They were both mistaken, but the paths they traced, thanks to the opening of the tunnel, are much more interesting than they had expected. In fact, by following without prejudice the interconnected threads of their reasoning, science studies will reveal a posteriori the work the scientists and the politicians had to do to become so inextricably bound together. It wasn’t determined in advance that all the elements of Weart’s account should be mixed together. The Union Minière could have carried on producing and selling copper without bothering about radium or uranium. If Marie Curie and later Frédéric Joliot had not worked at getting the company interested in the work done in their laboratories, an analyst from the Union Minière would never have had to do nuclear physics. When discussing Joliot, Weart would never have had to speak of the Upper Katanga. Conversely, once he had envisioned the possibility of a chain reaction, Joliot could have directed his research at some other topic, without having to mobilize, in order to produce a reactor, nearly all of France’s industrialists and enlightened technocrats. Writing about pre-war France, Weart would not have had to mention Joliot. (Latour 1999:86)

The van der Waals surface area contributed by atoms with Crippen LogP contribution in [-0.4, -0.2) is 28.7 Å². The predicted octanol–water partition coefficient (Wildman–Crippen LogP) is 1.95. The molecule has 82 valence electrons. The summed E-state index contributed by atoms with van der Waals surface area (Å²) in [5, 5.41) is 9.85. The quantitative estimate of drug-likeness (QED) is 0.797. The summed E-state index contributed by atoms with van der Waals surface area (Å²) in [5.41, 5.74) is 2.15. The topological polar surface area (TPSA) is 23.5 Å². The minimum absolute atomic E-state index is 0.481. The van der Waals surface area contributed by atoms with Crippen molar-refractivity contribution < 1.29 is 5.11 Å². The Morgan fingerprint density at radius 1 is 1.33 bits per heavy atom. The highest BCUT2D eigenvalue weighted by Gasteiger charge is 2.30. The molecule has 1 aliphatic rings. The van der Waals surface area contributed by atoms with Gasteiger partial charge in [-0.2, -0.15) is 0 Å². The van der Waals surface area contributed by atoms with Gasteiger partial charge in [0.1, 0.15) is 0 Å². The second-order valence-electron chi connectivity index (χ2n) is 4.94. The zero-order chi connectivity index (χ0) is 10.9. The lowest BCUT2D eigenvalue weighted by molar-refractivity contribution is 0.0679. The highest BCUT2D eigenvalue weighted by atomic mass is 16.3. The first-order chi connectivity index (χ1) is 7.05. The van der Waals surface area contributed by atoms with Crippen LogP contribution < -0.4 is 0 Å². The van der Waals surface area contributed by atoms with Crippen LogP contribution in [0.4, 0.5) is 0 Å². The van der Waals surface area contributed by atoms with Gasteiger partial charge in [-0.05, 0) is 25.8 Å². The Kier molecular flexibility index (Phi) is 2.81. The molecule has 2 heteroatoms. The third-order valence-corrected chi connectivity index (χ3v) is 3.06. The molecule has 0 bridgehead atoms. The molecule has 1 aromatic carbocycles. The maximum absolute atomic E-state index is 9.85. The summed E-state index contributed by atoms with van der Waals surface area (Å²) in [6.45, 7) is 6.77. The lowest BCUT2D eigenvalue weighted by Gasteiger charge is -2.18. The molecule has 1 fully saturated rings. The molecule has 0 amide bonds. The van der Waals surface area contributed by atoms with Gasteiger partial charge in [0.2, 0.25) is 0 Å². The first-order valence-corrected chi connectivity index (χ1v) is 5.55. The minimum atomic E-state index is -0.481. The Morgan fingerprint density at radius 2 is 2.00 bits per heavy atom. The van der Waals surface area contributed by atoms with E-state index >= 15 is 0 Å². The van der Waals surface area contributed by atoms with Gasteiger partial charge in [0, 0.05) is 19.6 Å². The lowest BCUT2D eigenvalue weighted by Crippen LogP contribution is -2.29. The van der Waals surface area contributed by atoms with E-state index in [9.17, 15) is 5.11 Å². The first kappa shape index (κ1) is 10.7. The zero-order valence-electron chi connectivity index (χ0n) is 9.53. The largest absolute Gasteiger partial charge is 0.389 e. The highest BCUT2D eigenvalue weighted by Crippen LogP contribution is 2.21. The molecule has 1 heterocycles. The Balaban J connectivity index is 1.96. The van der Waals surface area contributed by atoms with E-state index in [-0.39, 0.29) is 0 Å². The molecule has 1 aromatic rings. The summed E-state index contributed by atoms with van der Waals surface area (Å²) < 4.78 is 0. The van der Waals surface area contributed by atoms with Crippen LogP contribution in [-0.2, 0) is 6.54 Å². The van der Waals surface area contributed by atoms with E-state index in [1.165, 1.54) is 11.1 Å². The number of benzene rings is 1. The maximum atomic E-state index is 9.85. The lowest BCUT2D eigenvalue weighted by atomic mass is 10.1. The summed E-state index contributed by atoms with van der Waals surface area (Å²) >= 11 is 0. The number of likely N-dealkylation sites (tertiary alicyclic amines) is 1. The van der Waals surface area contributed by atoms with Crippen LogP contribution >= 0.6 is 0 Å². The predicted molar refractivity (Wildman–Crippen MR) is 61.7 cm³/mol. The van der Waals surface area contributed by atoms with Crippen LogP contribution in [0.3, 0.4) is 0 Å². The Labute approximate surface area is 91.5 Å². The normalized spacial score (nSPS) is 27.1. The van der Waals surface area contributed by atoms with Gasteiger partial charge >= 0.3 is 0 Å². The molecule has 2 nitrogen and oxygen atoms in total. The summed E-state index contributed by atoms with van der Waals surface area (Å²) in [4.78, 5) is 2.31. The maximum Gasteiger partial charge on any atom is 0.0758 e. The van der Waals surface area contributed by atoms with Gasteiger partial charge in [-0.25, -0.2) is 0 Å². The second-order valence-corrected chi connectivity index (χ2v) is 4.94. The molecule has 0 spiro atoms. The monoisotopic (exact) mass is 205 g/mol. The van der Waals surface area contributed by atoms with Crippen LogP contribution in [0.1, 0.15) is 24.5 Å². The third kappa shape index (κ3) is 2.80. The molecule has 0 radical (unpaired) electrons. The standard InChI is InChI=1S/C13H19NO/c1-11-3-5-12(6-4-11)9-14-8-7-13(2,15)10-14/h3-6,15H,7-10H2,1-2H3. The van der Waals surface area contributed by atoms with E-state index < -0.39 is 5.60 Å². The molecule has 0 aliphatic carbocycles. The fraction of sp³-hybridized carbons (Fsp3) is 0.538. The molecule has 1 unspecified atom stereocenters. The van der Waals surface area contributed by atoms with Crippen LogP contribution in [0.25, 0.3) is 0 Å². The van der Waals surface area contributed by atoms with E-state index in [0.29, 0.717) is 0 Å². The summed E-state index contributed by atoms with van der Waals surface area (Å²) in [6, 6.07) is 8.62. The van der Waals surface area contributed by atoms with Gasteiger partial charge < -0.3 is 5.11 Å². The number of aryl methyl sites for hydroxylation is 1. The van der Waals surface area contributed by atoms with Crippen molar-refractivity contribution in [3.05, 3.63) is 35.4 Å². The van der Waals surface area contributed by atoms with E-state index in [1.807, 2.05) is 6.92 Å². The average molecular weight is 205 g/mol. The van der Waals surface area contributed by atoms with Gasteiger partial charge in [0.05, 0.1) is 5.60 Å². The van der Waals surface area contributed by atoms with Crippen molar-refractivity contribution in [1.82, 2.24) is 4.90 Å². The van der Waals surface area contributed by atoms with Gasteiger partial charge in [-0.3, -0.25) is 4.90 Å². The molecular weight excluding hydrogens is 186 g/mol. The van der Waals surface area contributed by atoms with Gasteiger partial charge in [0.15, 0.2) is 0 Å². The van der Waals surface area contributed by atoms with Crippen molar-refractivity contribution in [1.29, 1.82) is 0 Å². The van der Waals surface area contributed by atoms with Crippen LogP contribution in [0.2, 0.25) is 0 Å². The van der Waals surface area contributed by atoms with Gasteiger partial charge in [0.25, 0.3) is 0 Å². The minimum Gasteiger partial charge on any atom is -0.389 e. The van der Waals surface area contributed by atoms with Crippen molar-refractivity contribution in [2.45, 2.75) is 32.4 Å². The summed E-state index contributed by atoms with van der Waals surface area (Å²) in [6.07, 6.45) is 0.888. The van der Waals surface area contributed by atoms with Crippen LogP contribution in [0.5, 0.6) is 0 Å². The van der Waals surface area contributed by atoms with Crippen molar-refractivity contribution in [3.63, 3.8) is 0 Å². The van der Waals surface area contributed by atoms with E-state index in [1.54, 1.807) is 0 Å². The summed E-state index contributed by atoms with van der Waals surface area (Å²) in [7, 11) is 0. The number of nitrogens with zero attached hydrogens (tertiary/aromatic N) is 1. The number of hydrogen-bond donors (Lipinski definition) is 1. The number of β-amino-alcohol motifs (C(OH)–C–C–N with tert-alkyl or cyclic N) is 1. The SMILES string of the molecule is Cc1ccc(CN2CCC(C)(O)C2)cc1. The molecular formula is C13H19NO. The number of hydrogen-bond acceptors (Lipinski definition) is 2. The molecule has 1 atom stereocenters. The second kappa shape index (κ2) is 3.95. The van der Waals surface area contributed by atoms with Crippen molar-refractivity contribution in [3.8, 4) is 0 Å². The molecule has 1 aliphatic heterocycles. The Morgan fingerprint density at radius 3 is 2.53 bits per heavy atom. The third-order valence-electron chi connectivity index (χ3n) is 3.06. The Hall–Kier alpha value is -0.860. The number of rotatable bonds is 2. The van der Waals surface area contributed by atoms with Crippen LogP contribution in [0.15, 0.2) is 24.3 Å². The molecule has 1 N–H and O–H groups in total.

LATOUR, Bruno. 1999. Pandora’s Hope: essays on the reality of science studies. London: Harvard University Press.